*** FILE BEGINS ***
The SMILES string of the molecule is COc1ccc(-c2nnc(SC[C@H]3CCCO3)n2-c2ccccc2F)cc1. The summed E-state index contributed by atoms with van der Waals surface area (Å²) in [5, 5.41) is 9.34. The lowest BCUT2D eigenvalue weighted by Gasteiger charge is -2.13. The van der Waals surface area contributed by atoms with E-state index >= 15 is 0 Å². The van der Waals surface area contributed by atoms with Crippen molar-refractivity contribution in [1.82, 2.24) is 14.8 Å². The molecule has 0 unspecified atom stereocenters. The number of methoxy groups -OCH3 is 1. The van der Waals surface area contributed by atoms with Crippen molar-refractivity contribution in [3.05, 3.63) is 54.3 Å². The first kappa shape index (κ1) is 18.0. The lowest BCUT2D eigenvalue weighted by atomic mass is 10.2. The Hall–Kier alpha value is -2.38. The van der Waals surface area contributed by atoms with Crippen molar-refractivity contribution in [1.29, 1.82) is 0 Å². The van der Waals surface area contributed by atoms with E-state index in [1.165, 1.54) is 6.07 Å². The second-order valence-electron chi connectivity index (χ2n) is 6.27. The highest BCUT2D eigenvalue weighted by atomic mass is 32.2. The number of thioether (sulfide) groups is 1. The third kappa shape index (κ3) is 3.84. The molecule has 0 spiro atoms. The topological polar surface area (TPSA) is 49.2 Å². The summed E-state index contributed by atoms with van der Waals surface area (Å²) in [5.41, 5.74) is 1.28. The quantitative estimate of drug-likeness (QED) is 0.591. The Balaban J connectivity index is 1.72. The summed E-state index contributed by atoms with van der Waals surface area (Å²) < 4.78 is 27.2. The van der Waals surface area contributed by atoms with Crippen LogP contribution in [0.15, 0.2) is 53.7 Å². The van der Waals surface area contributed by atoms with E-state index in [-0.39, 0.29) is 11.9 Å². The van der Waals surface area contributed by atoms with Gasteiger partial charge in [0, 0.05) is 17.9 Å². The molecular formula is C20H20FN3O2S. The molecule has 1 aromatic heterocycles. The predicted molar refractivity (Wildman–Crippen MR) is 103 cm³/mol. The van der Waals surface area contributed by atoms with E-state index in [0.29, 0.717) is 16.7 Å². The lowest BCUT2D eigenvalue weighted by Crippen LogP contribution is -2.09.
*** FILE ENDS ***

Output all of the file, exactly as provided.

The SMILES string of the molecule is COc1ccc(-c2nnc(SC[C@H]3CCCO3)n2-c2ccccc2F)cc1. The summed E-state index contributed by atoms with van der Waals surface area (Å²) in [5, 5.41) is 9.34. The lowest BCUT2D eigenvalue weighted by Gasteiger charge is -2.13. The van der Waals surface area contributed by atoms with E-state index >= 15 is 0 Å². The van der Waals surface area contributed by atoms with Crippen molar-refractivity contribution in [1.82, 2.24) is 14.8 Å². The molecule has 0 unspecified atom stereocenters. The number of methoxy groups -OCH3 is 1. The van der Waals surface area contributed by atoms with Crippen molar-refractivity contribution in [3.05, 3.63) is 54.3 Å². The first kappa shape index (κ1) is 18.0. The lowest BCUT2D eigenvalue weighted by atomic mass is 10.2. The Hall–Kier alpha value is -2.38. The van der Waals surface area contributed by atoms with Crippen molar-refractivity contribution in [1.29, 1.82) is 0 Å². The van der Waals surface area contributed by atoms with E-state index in [1.165, 1.54) is 6.07 Å². The second-order valence-electron chi connectivity index (χ2n) is 6.27. The highest BCUT2D eigenvalue weighted by atomic mass is 32.2. The number of thioether (sulfide) groups is 1. The third kappa shape index (κ3) is 3.84. The molecule has 0 spiro atoms. The topological polar surface area (TPSA) is 49.2 Å². The summed E-state index contributed by atoms with van der Waals surface area (Å²) in [5.41, 5.74) is 1.28. The quantitative estimate of drug-likeness (QED) is 0.591. The Balaban J connectivity index is 1.72. The summed E-state index contributed by atoms with van der Waals surface area (Å²) < 4.78 is 27.2. The van der Waals surface area contributed by atoms with Crippen LogP contribution in [0.15, 0.2) is 53.7 Å². The van der Waals surface area contributed by atoms with E-state index in [-0.39, 0.29) is 11.9 Å². The van der Waals surface area contributed by atoms with Gasteiger partial charge in [0, 0.05) is 17.9 Å². The molecular formula is C20H20FN3O2S. The molecule has 1 aromatic heterocycles. The predicted molar refractivity (Wildman–Crippen MR) is 103 cm³/mol. The van der Waals surface area contributed by atoms with E-state index in [0.29, 0.717) is 16.7 Å². The lowest BCUT2D eigenvalue weighted by Crippen LogP contribution is -2.09.